We want every student to be part of a global project experience—including you. Beginning with the Class of 2022, all students will receive a $5,000 Global Scholarship to complete a project at one of WPI’s 40+ project centers across six continents.

At WPI, we know that the best way for students to understand and appreciate societal issues is to experience them firsthand. Through our Global Projects Program, WPI science, engineering, and business students immerse themselves in new cultures and tackle unstructured problems in ways that are meaningful to local sponsors in real communities. Our diverse project centers—strategically positioned in locations ranging from large international cities to small mountainside villages—are host to interdisciplinary and major capstone projects, and humanities and arts projects.  As well, students can participate in language immersion and exchange programs.

Not Your Typical Study Abroad Program

Our Global Projects Program is not an ordinary study abroad experience—like everything else at WPI, it’s distinctive. Regardless of if you choose to work across the city or across the ocean, it’s the experience that takes you further—you’ll work to make a profound impact to communities and organizations, and come back a different person than you were before.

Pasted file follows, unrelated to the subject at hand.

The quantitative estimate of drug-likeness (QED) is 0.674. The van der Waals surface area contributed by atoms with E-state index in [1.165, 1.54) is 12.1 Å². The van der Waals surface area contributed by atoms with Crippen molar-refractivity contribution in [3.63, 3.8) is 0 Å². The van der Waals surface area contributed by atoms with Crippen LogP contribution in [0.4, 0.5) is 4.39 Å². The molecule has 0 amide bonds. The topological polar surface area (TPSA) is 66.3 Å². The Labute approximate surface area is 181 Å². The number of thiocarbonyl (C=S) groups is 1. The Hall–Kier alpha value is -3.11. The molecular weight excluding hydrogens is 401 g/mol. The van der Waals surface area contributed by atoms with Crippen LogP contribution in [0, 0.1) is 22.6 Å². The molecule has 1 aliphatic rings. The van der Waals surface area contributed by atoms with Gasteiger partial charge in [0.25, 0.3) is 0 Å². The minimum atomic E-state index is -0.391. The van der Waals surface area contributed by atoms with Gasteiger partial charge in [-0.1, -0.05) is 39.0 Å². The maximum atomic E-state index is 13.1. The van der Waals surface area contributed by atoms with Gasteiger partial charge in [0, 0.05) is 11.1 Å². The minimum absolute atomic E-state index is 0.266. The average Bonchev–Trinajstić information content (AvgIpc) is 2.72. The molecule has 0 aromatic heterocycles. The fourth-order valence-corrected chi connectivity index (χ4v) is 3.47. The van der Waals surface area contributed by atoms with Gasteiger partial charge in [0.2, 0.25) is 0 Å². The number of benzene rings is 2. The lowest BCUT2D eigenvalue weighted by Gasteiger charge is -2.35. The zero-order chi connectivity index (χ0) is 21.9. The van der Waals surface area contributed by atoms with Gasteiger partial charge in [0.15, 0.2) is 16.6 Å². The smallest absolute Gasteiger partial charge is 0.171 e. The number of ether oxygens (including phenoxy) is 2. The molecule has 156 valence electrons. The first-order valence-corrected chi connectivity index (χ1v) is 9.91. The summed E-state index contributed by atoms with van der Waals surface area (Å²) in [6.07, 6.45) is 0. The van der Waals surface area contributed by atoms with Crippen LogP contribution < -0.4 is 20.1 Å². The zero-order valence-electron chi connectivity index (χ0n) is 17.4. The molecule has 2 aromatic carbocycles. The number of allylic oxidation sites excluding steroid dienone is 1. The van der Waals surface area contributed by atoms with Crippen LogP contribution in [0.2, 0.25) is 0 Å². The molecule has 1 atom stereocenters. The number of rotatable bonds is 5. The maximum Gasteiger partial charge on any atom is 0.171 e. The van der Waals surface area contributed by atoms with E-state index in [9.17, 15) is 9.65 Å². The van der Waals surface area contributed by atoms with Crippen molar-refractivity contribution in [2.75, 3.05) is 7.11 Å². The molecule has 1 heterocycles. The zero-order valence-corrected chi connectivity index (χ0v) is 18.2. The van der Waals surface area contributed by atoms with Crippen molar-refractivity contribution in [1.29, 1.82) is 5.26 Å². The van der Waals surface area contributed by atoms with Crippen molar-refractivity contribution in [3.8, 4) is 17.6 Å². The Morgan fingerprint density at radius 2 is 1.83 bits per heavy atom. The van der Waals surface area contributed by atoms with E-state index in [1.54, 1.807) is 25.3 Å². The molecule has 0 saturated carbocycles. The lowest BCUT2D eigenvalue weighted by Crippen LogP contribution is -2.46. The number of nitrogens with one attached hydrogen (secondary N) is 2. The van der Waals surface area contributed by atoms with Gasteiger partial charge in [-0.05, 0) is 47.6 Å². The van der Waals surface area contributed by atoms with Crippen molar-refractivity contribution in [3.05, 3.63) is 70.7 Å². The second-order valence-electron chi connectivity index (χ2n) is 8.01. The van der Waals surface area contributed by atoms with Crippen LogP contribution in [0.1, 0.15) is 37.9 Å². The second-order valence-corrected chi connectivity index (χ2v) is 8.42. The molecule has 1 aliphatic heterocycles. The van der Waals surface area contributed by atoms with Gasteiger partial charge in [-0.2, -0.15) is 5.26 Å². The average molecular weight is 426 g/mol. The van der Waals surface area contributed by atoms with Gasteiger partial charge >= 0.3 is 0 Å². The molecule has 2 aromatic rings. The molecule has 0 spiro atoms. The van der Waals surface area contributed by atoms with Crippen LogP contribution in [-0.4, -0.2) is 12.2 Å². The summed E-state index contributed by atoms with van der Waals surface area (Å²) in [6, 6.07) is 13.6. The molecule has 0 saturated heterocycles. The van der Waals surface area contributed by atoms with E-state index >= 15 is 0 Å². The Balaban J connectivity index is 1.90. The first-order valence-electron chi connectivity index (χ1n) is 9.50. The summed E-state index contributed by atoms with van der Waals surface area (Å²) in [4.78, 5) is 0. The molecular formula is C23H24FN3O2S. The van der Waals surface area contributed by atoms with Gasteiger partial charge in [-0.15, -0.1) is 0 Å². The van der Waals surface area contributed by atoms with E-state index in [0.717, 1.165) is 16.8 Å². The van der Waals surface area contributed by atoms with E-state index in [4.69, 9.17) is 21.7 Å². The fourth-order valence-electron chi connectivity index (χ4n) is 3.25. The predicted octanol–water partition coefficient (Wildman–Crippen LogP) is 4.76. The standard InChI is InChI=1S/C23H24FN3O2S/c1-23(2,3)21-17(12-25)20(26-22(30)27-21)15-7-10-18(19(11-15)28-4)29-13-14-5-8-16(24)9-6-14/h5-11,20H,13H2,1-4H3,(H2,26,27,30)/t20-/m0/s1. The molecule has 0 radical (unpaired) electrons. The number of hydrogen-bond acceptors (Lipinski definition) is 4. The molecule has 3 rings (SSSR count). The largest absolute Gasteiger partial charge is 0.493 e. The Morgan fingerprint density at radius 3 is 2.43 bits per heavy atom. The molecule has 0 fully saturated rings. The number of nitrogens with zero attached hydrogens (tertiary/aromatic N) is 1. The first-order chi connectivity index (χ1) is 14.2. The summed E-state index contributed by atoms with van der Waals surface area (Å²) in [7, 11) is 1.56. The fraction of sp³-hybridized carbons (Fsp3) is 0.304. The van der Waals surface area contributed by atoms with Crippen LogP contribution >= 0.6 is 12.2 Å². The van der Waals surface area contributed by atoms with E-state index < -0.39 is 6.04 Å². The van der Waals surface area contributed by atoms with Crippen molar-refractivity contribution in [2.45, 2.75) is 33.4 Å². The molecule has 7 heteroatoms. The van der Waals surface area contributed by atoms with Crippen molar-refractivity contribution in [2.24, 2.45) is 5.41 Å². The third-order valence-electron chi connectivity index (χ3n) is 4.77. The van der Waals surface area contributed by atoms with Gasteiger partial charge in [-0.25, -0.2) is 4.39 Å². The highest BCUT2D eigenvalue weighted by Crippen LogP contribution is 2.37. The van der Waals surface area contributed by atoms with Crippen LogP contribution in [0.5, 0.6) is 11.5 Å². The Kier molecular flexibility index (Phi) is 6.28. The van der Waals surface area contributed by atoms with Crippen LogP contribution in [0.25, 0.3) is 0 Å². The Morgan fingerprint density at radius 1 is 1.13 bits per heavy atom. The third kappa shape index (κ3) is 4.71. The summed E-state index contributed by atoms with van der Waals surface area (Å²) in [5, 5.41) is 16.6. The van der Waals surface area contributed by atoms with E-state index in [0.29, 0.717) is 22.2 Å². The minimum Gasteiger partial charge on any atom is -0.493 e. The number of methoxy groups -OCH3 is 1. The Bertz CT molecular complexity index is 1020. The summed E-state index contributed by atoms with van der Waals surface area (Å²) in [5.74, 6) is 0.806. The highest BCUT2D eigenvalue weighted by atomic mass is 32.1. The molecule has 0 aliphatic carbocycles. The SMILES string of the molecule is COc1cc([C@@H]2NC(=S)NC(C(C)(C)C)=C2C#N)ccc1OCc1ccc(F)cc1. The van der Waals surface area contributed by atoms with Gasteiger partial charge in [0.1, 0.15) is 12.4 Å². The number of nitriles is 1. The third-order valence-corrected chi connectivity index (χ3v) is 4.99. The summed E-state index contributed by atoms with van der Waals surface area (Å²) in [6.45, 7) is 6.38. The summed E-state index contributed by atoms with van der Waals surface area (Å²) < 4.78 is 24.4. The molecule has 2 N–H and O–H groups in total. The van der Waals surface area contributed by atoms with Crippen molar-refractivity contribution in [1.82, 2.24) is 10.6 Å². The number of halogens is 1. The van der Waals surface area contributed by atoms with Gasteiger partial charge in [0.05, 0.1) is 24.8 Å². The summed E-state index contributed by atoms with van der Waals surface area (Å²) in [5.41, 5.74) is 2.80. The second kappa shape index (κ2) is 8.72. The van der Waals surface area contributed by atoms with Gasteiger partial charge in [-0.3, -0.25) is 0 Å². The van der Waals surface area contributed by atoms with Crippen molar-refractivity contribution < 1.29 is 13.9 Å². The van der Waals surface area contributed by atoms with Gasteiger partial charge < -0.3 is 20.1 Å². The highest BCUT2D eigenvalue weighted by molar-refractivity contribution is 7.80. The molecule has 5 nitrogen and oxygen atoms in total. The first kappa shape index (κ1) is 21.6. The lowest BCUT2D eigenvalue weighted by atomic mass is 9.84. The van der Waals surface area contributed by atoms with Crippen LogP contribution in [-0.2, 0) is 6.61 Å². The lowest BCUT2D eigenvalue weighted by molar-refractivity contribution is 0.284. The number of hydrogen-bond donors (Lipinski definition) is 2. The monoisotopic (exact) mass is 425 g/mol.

An Experience that Changes Students—and Their World

They say good things come to those who wait, and that’s exactly the case here. For most students, the Interactive Qualifying Project (IQP)—often completed at one of our global project centers in the U.S. or abroad—is more than a year in the making. Follow 20 students through their IQP journey in Bar Harbor, Maine, and learn how their experience has forever altered their perspectives of themselves and the world they live in. 

About the Global Projects Program


of students receive a global project scholarship (as of class of 2022)


project centers on six continents

Top 10

Most Popular Study Abroad Programs

The Princeton Review (2017-18)

School for a Scientist to Study Abroad

Popular Mechanics (2017)

Where in the World Are Our Students?

At sites as close as our home city of Worcester and at over 40 other locations in 25 countries, opportunities are available to complete any of the projects required for graduation: Humanities & Arts (HUA), Interactive Qualifying Project (IQP), and Major Qualifying Project (MQP). The selection process is competitive and project work is preceded by rigorous preparation. 

Global Impact: Pioneer Valley

When Kevin Sweeney left the private sector to join the Foisie Business School in 2012, it didn’t take long for him to notice an opportunity to apply WPI’s project-based learning model to the socio-economic issues in the region where he used to work: the Pioneer Valley, a mix of urban, rural, and suburban communities in western Massachusetts.

Global Impact: Greece